RACHEL MARTIN, HOST:
The Tour de France begins July 4. The event is usually dominated by European bikers, but when the grueling three-week race ends in Paris, some pundits predict a Colombian will be wearing the winner's yellow jersey. From high in the Andes Mountains, reporter John Otis brings us the improbable story of cycling's new sensation.
JOHN OTIS, BYLINE: As Nairo Quintana trains on a twisting mountain road, Colombian children cheer him on. When he stops to drink water, he's surrounded by fans who take souvenir photos. Quintana first peddled to glory in 2013. Riding in his first Tour de France when he was just 23, he came in second.
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UNIDENTIFIED ANNOUNCER #1: (Foreign language spoken).
OTIS: It was the highest-ever finish for a Latin American. Addressing Quintana, an ecstatic Colombian race announcer shouted, the whole world bows down before you.
Last year, Quintana became the first Latin American to win the Giro D'Italia, cycling's second most important road race. Growing up, there were few signs Quintana would become an elite athlete. He was raised on a farm 10,000 feet high in the Andes near the village of Combita. As a toddler, he nearly died from a bad case of diarrhea. Rather than sports, he used his free time to help his father, Luis Quintana, who raised cows and sold fruit and vegetables.
LUIS QUINTANA: (Foreign language spoken).
OTIS: Luis Quintana says his son would wake up at 2 a.m. to help with the chores. He took up biking to get to his high school. The return trip was a 10-mile uphill slog.
L. QUINTANA: (Foreign language spoken).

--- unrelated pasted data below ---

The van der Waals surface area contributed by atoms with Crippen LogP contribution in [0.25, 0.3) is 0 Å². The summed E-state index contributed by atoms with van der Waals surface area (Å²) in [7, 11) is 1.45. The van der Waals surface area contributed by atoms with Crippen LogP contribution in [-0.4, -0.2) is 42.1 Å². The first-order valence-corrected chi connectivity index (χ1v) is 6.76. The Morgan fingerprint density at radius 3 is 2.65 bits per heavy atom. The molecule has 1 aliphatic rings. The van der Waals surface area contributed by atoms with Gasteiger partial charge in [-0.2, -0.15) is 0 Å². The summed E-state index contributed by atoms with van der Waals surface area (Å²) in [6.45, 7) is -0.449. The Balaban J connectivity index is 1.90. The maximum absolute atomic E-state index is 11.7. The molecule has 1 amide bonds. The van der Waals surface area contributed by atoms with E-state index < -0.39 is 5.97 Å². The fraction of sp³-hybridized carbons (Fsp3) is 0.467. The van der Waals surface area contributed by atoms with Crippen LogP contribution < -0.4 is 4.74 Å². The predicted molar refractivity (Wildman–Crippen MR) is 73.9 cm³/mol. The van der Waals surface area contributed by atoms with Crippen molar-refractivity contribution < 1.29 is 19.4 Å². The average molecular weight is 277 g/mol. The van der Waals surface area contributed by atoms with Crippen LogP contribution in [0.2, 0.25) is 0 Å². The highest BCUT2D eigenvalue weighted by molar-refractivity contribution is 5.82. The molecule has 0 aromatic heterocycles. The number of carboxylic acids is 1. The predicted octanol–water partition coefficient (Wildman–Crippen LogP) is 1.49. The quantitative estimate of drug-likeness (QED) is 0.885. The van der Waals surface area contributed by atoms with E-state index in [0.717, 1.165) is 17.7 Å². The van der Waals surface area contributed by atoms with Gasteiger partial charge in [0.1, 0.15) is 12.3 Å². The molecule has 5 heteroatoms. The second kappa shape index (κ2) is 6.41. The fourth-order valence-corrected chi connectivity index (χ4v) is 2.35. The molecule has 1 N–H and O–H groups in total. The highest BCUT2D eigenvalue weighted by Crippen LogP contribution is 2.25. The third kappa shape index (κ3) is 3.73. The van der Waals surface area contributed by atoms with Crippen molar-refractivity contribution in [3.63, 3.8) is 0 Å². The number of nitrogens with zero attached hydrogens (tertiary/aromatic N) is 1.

OTIS: His father says Quintana grew so strong that he sometimes attached a cable to his sister's bike and hauled her up the mountain with him. Soon he was winning local races on a secondhand clunker.
NAIRO QUINTANA: (Foreign language spoken).
OTIS: "You could earn up to $50 per race," Quintana tells me. "There were two races per week, so that's $100. I would use the money to pay for new parts for my bike." The pint-sized Quintana weighs just 130 pounds, but he has a monster cardiovascular system, so says Jenaro Leguizamo, a Colombian sports trainer.
JENARO LEGUIZAMO: (Foreign language spoken).
OTIS: Leguizamo once tested Quintana's VO2 max, which shows how efficiently athletes use oxygen and is a key performance indicator.
LEGUIZAMO: (Foreign language spoken).
OTIS: He says Quintana's VO2 max was better than any of today's top cyclists. In fact, it matched that of Lance Armstrong, who won the Tour de France seven times before he was caught for doping. It also helps that Quintana grew up in a country with a strong network of cycling clubs and teams. In addition, Colombia is home to Latin America's oldest multi-stage bike race, with mountain passes far higher than those in the Tour de France. Colombia is the only Latin American nation that consistently produces world-class bike racers. One of the most famous and gutsy was Luis Herrera.
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UNIDENTIFIED ANNOUNCER #2: Luis Herrera crashed on this descent. His eye is absolutely streaming with blood, and he's still ahead on the road. Now, can this courageous Colombian survive to the finish?
OTIS: In 1985, Herrera hung on to win this mountain stage of the Tour de France, inspiring a generation of Colombian cyclists. That's a role Quintana now fills. While following him in a taxi, we pull up beside a junior cyclist, 16-year-old Danilo Ardila. He's pedaling hard to catch up to Quintana.
DANILO ARDILA: (Foreign language spoken).
OTIS: "He's an example," Ardila says. "Everyone who rides a bike wants to be like him." For NPR News, I'm John Otis, Combita, Colombia.
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